Light Rail “Streetcars”: the Tail that Wags the Dog
Passenger rail is back in the Raleigh area news. You may have noticed the following stories since the last DLA Blog update.
- Durham officials have approved a fall public referendum to to fund local commuter rail, while Wake County plans a referendum for the following fall, hoping a more favorable economic climate will improve chances of passage.
- In the meantime, a plan for a new Downtown Raleigh Commuter Rail station is taking shape.
- Raleigh city officials are moving closer to recommending a light rail route through the Downtown.
With the focus on commuters, it’s the 30,000 government workers driving daily into the city that drive Raleigh ridership projections and elicit the political weight needed to keep the plans for light rail transit moving forward.
There is a bigger picture . . . and one that public officials appreciate, but how do we get from here to there?
Getting the initial funding approved is step one. This will begin with enhanced bus service and a 37-mile commuter (Park and Ride) rail service with stops in Cary and Downtown Raleigh.
Plans for the 18 mile light rail portion of the rail corridor from Northwest Cary through Downtown and north to Triangle Town Center are firmed up, with the exception of the short (1 mile) route through Downtown Raleigh.
What are alternatives for routes through Downtown Raleigh?
Three months ago the public saw an array of 9 conceptual alignments under review by the transit authorities for the Downtown section, which were soon reduced to 4. Now, after further analysis and negotiation among experts and city officials, it seems we’re down to just 2 that continue to be supported by the city and Triangle Transit. These alignments, labelled D6 and D6A are actually pretty similar, and best of all, neither involves the elevated flyovers opposed by downtown residents. There are pros and cons to each of the routes with respect to impacts on traffic flow, noise and urban design, but both meet the primary demands of accessibility to the government complex.
The key consideration is access to rail transit for government workers.
The Passenger Rail Task Force has recommended route D6A, with two government stations on Salisbury Street, while the City Planning and Development Unit recommends route D6, with a government station on Harrington Street (between Jones and Lane Streets).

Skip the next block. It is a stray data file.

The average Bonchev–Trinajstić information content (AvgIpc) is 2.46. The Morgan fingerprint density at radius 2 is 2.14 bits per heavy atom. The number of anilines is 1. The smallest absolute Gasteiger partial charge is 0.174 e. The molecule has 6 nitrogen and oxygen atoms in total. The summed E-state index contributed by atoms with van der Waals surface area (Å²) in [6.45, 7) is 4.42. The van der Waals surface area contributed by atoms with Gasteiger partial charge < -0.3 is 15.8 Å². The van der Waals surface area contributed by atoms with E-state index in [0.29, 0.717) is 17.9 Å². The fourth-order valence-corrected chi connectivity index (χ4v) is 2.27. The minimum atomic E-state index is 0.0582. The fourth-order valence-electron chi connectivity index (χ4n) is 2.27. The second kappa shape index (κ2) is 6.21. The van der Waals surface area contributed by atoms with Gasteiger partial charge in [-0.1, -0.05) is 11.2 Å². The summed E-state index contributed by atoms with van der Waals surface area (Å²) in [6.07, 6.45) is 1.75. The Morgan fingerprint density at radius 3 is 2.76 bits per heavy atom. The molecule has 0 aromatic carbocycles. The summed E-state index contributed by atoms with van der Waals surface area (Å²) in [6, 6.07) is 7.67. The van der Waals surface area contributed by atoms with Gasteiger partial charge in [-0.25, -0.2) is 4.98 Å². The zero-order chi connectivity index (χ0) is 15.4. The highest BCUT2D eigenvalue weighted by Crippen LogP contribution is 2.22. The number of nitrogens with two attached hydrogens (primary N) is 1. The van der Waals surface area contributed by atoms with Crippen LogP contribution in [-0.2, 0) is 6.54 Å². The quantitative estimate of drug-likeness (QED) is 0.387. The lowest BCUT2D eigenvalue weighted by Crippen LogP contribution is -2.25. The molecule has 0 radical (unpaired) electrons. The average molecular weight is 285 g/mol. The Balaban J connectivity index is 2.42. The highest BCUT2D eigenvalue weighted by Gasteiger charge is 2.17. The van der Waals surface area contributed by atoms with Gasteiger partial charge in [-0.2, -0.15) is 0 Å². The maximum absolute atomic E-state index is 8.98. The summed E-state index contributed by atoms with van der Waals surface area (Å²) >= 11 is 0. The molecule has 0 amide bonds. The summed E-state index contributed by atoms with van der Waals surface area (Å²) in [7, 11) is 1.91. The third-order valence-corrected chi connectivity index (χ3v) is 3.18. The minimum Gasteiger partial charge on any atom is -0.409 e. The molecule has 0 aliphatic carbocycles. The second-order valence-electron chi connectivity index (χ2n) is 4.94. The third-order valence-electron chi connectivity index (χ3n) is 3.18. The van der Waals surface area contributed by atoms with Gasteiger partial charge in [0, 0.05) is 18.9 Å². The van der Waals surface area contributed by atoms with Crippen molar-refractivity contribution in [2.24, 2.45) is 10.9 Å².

The City Council will need to make a decision on which of these two alignments to recommend to Triangle Transit, but intends to first get the public’s input at a workshop/hearing expected some time in early August . . expect an announcement soon.
What is the bigger picture when it comes to light rail vehicles?
All the study and analysis on rail alignments to-date have focused on the accommodations required for long, unwieldy light rail vehicles, which are designed principally to transport (Park and Ride) commuters within the rail corridor. Because of their length (nearly a block long), they present many difficulties navigating corners and changes in terrain within densely packed city streets.
The bigger picture involves a future phase that offers much smaller, light rail “streetcars”, which stop frequently and can easily move within traffic on city streets. Now, finally we’ve reached the dog’s tail. How so? Consider that even though commuters represent 28% of trips, the majority (72%) of local travel [see chart below] during non-peak hours of the day are for recreational, shopping and other personal business. This is where these streetcars really make the difference.
A future street car system will bring residents in and out of Downtown Raleigh from many different directions. Potential corridors that have been previously discussed include:
- Glenwood Avenue from the north
- Saunders Street from the south
- Hillsborough Street from the west
- New Bern Avenue from the east
It is this longer range vision of an integrated passenger rail transit system with a mix of high speed, commuter rail and a true modern (light rail) street car system that will ultimately deliver the full benefits of reducing road congestion, while igniting a wave of transit oriented (walk to stations) higher density infill development that is critically needed to effectively support our city’s continued growth.
Many are talking about the high cost of the rail transit system and questioning whether we can afford it. When you look at the benefit to the environment (less traffic, energy consumption), quality neighborhoods with a rich mix of housing, shopping and transportation choices, and even the health benefits of more people walking and biking to work and play, the return on this investment is clear.
Have some thoughts about light rail coming to Raleigh? Share them here.